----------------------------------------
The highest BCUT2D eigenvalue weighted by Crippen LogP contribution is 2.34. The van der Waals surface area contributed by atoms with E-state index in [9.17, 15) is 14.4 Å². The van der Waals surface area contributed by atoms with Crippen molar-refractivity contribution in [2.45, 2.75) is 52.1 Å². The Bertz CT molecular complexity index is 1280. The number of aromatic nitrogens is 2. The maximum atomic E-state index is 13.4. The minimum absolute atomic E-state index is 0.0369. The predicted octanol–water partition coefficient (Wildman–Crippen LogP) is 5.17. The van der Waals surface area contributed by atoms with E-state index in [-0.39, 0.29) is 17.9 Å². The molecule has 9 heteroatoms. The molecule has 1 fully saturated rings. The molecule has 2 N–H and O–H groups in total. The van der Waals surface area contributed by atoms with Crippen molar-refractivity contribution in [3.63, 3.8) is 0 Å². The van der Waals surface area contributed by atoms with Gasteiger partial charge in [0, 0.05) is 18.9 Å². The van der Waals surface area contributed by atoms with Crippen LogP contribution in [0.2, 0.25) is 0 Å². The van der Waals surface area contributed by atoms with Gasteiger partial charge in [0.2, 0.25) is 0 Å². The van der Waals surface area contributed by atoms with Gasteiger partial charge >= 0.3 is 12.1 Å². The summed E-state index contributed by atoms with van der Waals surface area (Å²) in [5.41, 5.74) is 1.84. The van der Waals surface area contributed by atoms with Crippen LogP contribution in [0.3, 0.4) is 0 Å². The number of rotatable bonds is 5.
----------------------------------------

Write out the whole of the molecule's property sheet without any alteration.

The highest BCUT2D eigenvalue weighted by Crippen LogP contribution is 2.34. The van der Waals surface area contributed by atoms with E-state index in [9.17, 15) is 14.4 Å². The van der Waals surface area contributed by atoms with Crippen molar-refractivity contribution in [2.45, 2.75) is 52.1 Å². The Bertz CT molecular complexity index is 1280. The number of aromatic nitrogens is 2. The maximum atomic E-state index is 13.4. The minimum absolute atomic E-state index is 0.0369. The predicted octanol–water partition coefficient (Wildman–Crippen LogP) is 5.17. The van der Waals surface area contributed by atoms with E-state index in [-0.39, 0.29) is 17.9 Å². The molecule has 9 heteroatoms. The molecule has 1 fully saturated rings. The molecule has 2 N–H and O–H groups in total. The van der Waals surface area contributed by atoms with Crippen molar-refractivity contribution in [3.63, 3.8) is 0 Å². The van der Waals surface area contributed by atoms with Gasteiger partial charge in [0, 0.05) is 18.9 Å². The van der Waals surface area contributed by atoms with Crippen LogP contribution in [0.2, 0.25) is 0 Å². The van der Waals surface area contributed by atoms with Gasteiger partial charge in [0.2, 0.25) is 0 Å². The van der Waals surface area contributed by atoms with Gasteiger partial charge >= 0.3 is 12.1 Å². The summed E-state index contributed by atoms with van der Waals surface area (Å²) in [5.41, 5.74) is 1.84. The van der Waals surface area contributed by atoms with Crippen LogP contribution in [0.3, 0.4) is 0 Å². The number of rotatable bonds is 5.